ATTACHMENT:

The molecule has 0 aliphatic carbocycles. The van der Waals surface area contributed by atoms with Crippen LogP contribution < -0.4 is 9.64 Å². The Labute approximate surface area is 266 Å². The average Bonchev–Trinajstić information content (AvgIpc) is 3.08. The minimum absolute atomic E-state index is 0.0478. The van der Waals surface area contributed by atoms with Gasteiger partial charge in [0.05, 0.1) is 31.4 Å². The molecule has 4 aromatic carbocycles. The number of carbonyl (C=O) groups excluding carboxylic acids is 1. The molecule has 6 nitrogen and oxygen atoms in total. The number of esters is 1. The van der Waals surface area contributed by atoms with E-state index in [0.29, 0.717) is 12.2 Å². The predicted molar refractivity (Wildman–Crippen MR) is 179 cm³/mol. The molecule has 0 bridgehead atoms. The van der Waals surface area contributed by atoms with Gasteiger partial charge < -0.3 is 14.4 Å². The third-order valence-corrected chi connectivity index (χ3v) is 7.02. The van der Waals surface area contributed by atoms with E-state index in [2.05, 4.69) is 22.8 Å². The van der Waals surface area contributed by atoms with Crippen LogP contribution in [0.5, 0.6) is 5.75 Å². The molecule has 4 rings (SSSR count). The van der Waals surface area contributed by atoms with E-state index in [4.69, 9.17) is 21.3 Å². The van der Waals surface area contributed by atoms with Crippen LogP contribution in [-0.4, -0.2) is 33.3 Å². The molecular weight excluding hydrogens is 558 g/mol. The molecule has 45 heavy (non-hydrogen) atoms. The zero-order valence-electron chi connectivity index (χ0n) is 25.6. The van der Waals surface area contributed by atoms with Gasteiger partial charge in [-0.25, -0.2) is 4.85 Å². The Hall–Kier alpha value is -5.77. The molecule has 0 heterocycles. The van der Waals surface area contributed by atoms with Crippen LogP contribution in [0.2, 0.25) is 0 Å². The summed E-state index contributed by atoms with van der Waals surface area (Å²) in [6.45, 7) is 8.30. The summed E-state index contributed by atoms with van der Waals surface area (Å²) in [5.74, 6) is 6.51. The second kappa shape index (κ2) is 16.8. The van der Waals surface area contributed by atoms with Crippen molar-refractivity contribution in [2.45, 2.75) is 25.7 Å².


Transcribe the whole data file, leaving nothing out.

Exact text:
The molecule has 0 aliphatic carbocycles. The van der Waals surface area contributed by atoms with Crippen LogP contribution < -0.4 is 9.64 Å². The Labute approximate surface area is 266 Å². The average Bonchev–Trinajstić information content (AvgIpc) is 3.08. The minimum absolute atomic E-state index is 0.0478. The van der Waals surface area contributed by atoms with Gasteiger partial charge in [0.05, 0.1) is 31.4 Å². The molecule has 4 aromatic carbocycles. The number of carbonyl (C=O) groups excluding carboxylic acids is 1. The molecule has 6 nitrogen and oxygen atoms in total. The number of esters is 1. The van der Waals surface area contributed by atoms with E-state index in [0.29, 0.717) is 12.2 Å². The predicted molar refractivity (Wildman–Crippen MR) is 179 cm³/mol. The molecule has 0 bridgehead atoms. The van der Waals surface area contributed by atoms with Gasteiger partial charge < -0.3 is 14.4 Å². The third-order valence-corrected chi connectivity index (χ3v) is 7.02. The van der Waals surface area contributed by atoms with E-state index in [2.05, 4.69) is 22.8 Å². The van der Waals surface area contributed by atoms with Crippen LogP contribution in [0.5, 0.6) is 5.75 Å². The molecule has 4 rings (SSSR count). The van der Waals surface area contributed by atoms with E-state index in [4.69, 9.17) is 21.3 Å². The van der Waals surface area contributed by atoms with Crippen LogP contribution in [-0.4, -0.2) is 33.3 Å². The molecular weight excluding hydrogens is 558 g/mol. The molecule has 45 heavy (non-hydrogen) atoms. The zero-order valence-electron chi connectivity index (χ0n) is 25.6. The van der Waals surface area contributed by atoms with Gasteiger partial charge in [-0.25, -0.2) is 4.85 Å². The Hall–Kier alpha value is -5.77. The molecule has 0 heterocycles. The van der Waals surface area contributed by atoms with Crippen LogP contribution in [0.2, 0.25) is 0 Å². The summed E-state index contributed by atoms with van der Waals surface area (Å²) in [6.45, 7) is 8.30. The summed E-state index contributed by atoms with van der Waals surface area (Å²) in [5.74, 6) is 6.51. The second kappa shape index (κ2) is 16.8. The van der Waals surface area contributed by atoms with Crippen molar-refractivity contribution in [2.45, 2.75) is 25.7 Å².